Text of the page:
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Anal cancer rates have quadrupled since the mid-70s

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The number of cases of anal cancer in the UK has increased by nearly 300 per cent over the last 40 years, according to figures published by Cancer Research UK.

The latest figures also show death rates for anal cancer have more than quadrupled since the mid 70s, with around six people now dying every week from the disease in the UK.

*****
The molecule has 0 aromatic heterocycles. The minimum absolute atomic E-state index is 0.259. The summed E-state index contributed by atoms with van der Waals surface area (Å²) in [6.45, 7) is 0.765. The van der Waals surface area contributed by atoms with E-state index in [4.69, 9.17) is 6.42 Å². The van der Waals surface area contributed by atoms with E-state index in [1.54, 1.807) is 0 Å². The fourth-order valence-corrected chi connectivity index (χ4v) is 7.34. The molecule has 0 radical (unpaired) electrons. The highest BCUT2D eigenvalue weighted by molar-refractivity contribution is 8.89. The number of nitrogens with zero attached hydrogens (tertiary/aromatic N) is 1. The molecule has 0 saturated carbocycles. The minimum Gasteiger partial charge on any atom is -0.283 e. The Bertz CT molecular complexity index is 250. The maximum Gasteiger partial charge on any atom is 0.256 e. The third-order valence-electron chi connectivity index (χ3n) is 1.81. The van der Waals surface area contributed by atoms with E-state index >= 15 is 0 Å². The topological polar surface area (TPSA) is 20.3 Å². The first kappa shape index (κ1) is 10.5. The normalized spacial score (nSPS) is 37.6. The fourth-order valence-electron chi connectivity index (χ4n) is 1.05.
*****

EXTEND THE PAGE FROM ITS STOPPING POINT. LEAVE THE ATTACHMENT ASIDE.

The increase in cases was greater in women (374 per cent) than in men (202 per cent) and the number of cases rose from 0.4 to 1.8 per 100,000 in females compared with 0.4 to 1.2 per 100,000 in males, the charity says. These figures were taken from the cancer registries.

It is thought the rise has been caused by the increasing prevalence of the human papillomavirus (HPV). An estimated 90 per cent of anal cancer cases in the UK are linked to HPV infection, which is usually transmitted through sexual activity

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